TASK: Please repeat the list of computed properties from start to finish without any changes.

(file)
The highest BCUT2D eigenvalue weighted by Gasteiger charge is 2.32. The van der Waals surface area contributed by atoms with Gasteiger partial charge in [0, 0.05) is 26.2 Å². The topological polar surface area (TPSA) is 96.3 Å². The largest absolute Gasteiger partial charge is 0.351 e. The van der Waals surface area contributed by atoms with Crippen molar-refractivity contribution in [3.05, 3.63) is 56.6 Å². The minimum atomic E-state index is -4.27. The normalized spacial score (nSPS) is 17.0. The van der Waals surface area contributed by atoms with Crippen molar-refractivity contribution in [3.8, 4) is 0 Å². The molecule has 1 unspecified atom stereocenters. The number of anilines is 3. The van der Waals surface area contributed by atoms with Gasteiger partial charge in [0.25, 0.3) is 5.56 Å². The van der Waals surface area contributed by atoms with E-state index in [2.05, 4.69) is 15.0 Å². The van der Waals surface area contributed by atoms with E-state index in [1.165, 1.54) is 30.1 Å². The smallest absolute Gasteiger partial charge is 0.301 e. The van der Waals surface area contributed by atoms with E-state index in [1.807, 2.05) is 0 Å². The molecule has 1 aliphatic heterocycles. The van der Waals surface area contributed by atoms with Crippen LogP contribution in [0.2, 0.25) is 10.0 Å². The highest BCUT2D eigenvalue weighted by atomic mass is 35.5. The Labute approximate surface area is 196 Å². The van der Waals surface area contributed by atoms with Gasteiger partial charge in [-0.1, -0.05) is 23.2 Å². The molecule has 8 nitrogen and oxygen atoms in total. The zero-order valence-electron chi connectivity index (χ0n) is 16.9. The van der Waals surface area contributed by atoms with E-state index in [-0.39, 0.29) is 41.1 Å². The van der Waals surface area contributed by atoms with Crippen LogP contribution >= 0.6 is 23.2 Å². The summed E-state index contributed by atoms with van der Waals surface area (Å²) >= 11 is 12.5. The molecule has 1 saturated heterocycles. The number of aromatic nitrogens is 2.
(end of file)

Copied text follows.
The highest BCUT2D eigenvalue weighted by Gasteiger charge is 2.32. The van der Waals surface area contributed by atoms with Gasteiger partial charge in [0, 0.05) is 26.2 Å². The topological polar surface area (TPSA) is 96.3 Å². The largest absolute Gasteiger partial charge is 0.351 e. The van der Waals surface area contributed by atoms with Crippen molar-refractivity contribution in [3.05, 3.63) is 56.6 Å². The minimum atomic E-state index is -4.27. The normalized spacial score (nSPS) is 17.0. The van der Waals surface area contributed by atoms with Crippen molar-refractivity contribution in [3.8, 4) is 0 Å². The molecule has 1 unspecified atom stereocenters. The number of anilines is 3. The van der Waals surface area contributed by atoms with Gasteiger partial charge in [0.25, 0.3) is 5.56 Å². The van der Waals surface area contributed by atoms with E-state index in [2.05, 4.69) is 15.0 Å². The van der Waals surface area contributed by atoms with E-state index in [1.165, 1.54) is 30.1 Å². The smallest absolute Gasteiger partial charge is 0.301 e. The van der Waals surface area contributed by atoms with E-state index in [1.807, 2.05) is 0 Å². The molecule has 1 aliphatic heterocycles. The van der Waals surface area contributed by atoms with Crippen LogP contribution in [0.2, 0.25) is 10.0 Å². The highest BCUT2D eigenvalue weighted by atomic mass is 35.5. The Labute approximate surface area is 196 Å². The van der Waals surface area contributed by atoms with Gasteiger partial charge in [-0.1, -0.05) is 23.2 Å². The molecule has 8 nitrogen and oxygen atoms in total. The zero-order valence-electron chi connectivity index (χ0n) is 16.9. The van der Waals surface area contributed by atoms with E-state index in [-0.39, 0.29) is 41.1 Å². The van der Waals surface area contributed by atoms with Crippen LogP contribution >= 0.6 is 23.2 Å². The summed E-state index contributed by atoms with van der Waals surface area (Å²) >= 11 is 12.5. The molecule has 1 saturated heterocycles. The number of aromatic nitrogens is 2.